Esteban Vicente-Pérez (1903 - 2001) Spanish American

Beginning

 

Spanish born; Esteban Vicente attended the Real Academia de Bellas Artes de San Fernando in Madrid. His influence from the old masters, El Greco and Velázquez drove his creativity. In 1936, he moved to New York City to immerse himself in artistic culture where he was represented by Sidney Janis Galley and Leo Castelli. He became one of the first-generation abstract expressionist artists at The New York School. He was presented with Spain’s Gold Medal of Honor in the Fine Arts in 1991. Museo de Arte Contemporáneo Esteban Vicente opened in Spain in 1998, a museum devoted exclusively to his art.

Salvador Dalí (1904 – 1989) Spanish American

Carmen Castanets

 

One of the most prolific artists of the 20th century, Dalí’s fantastic imagery and flamboyant personality also made him one of the best known. His most significant artistic contribution, however, was through his association with surrealism. Born in Spain Dalí was creative from a young age and attended The San Fernando Academy of Art where he was later expelled for refusing to allow his instructors to examine his work in the theory of art. His exploration of surrealism came after spending time in Paris with the leader of the movement, André Breton.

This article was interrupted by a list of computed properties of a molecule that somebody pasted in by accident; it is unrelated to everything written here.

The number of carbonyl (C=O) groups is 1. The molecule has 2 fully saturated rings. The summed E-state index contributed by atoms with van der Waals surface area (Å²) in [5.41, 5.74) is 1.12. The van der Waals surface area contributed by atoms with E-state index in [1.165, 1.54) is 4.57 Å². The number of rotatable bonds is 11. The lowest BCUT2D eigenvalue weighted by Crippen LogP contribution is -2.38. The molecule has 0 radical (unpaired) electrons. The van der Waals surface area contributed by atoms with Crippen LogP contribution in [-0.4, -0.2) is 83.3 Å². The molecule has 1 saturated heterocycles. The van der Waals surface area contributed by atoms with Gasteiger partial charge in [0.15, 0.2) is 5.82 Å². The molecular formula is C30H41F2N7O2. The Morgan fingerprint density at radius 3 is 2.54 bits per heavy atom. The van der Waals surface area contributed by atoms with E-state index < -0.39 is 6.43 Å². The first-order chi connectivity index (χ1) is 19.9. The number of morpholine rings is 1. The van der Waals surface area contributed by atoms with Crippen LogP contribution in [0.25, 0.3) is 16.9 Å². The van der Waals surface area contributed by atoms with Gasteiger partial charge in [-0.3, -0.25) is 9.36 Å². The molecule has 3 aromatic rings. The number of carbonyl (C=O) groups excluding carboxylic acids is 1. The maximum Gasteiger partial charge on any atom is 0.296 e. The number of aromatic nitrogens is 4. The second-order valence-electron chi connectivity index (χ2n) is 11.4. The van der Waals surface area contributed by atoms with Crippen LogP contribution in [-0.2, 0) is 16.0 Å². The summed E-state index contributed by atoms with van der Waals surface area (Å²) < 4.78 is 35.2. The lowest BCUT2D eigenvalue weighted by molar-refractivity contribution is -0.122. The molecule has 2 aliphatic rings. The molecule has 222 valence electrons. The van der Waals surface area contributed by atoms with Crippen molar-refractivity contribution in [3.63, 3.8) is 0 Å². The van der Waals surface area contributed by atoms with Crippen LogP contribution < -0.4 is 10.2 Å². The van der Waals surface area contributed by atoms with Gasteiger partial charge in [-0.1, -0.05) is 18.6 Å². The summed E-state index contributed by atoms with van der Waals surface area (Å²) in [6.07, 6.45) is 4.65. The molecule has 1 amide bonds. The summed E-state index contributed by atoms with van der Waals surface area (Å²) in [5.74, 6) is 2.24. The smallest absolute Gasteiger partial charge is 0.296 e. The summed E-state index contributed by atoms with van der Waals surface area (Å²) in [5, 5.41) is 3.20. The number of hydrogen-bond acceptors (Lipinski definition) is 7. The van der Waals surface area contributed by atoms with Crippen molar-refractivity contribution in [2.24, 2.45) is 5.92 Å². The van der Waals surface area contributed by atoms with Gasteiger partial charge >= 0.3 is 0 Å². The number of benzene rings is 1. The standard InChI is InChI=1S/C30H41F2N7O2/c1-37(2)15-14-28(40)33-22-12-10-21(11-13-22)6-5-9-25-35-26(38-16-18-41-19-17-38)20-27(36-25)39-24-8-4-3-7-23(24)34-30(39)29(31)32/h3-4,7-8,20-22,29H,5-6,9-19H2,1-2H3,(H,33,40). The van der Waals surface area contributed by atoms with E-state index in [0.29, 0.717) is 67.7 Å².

Salvador Dalí (1904 – 1989) Spanish American

Don Quioxte Seated (1972)

 

This bronze was Dalí’s first sculpture of the ‘knight with the sorrowful face’ and shows Don Quixote seated on a simple chair in a country inn, reading about the exploits of his heroes which fuel his dreams and adventures.  Dalí portrayed the characters from Cervantes’ masterpiece many times in drawings, watercolors, and engravings. After fleeing to America during WWII he gained several opportunities to use his art in American mainstream pop culture working with Alfred Hitchcock and Walt Disney.

Salvador Dalí (1904 – 1989) Spanish American

Perseus – Homage to Benvenuto Cellini (1976)